For almost a century, due in part to its incredibly durable nature, asbestos was used in a variety of ways throughout a wide array of industrial sectors, from construction to manufacturing, housing to school building. Almost every single type of construction which took place over a hundred years may have possibly contained some element of asbestos material in some form or another.
Despite evidence of the risks of asbestos exposure coming to the fore as early as the 1920s, it wasn’t until half way through the 20th century that researchers officially established the connection between asbestos exposure and serious respiratory conditions. By that late stage, however, millions of workers had already encountered sufficient exposure to asbestos in most of their working environments and on most of the construction sites they worked on. By the time the U.S. Federal government stepped in with a federal asbestos exposure limit, which was imposed in 1972, sufficient construction using the hazardous material had already taken place. Since that time, an approximated 10,000 people have died and continue to die each year from asbestos exposure and subsequent related illnesses.
It is important to remember that everyone has different reactions to varying levels of asbestos exposure, so there are no definitive answers when it comes to assessing the likelihood of risk someone has of developing an asbestos-related disease. However, with the information we do have at our disposal, we can mention broadly the factors that may come into play as having may potentially increase the risk of a person contracting an asbestos exposure related disease.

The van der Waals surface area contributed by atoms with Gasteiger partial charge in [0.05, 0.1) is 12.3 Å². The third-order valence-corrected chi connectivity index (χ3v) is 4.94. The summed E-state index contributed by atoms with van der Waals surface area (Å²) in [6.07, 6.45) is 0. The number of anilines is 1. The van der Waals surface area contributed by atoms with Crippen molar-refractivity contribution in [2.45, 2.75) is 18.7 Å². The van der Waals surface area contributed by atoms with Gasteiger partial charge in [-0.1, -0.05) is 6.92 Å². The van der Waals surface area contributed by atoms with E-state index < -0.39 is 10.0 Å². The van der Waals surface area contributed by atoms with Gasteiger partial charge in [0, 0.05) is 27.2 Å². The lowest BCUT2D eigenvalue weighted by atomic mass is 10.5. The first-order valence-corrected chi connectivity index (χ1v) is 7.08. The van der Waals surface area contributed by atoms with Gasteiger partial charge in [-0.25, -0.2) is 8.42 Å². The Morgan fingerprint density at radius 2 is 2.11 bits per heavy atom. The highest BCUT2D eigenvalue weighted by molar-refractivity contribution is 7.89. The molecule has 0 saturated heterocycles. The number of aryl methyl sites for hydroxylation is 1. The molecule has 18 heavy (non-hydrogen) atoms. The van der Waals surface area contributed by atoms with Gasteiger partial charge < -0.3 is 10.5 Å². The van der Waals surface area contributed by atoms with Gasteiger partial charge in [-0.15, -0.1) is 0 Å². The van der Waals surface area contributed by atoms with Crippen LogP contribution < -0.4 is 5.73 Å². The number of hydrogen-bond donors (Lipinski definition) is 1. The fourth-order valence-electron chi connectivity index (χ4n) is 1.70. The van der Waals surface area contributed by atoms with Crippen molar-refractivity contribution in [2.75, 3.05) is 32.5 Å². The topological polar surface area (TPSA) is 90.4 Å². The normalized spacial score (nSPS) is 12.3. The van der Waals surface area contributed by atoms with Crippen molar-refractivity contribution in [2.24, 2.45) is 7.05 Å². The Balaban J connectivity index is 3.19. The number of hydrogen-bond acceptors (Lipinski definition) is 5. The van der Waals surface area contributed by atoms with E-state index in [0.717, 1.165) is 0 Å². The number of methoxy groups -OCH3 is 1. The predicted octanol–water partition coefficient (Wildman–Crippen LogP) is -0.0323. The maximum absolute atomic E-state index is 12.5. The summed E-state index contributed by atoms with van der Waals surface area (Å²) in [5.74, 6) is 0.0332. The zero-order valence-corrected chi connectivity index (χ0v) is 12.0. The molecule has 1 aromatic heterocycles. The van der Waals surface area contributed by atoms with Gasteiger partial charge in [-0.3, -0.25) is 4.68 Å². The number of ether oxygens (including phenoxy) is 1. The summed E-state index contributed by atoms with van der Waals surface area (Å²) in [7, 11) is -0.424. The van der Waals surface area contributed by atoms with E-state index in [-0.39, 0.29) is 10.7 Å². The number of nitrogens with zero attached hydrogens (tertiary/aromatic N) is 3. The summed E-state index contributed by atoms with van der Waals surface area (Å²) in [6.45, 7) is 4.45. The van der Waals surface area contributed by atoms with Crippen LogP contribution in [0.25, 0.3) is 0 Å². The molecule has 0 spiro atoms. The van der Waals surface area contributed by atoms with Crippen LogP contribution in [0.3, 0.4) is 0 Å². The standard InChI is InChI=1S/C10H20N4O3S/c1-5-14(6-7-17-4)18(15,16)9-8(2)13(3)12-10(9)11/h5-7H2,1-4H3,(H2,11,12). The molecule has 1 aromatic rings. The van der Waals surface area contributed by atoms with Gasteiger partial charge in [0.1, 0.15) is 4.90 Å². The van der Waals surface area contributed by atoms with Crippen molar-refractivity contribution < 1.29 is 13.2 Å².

There are a multitude of factors to consider, but some of the most important are listed below:
- Amount of dose (how much asbestos was an individual exposed to).
- Duration and frequency of time (how long and how often was an individual exposed).
- Size, shape, and chemical makeup of the asbestos fibers.
- What was the actual source of the exposure.
- Individual risk factors, such as smoking and pre-existing lung disease that may increase risk.
All types of asbestos are considered hazardous to your health. However, health risks do differ between the different types of asbestos people are exposed to. So, chrystophile asbestos may be considered to be less dangerous than amphibole asbestos, especially for risk of mesothelioma, because amphibole asbestos has been proven to stay in the lungs for a longer period of time.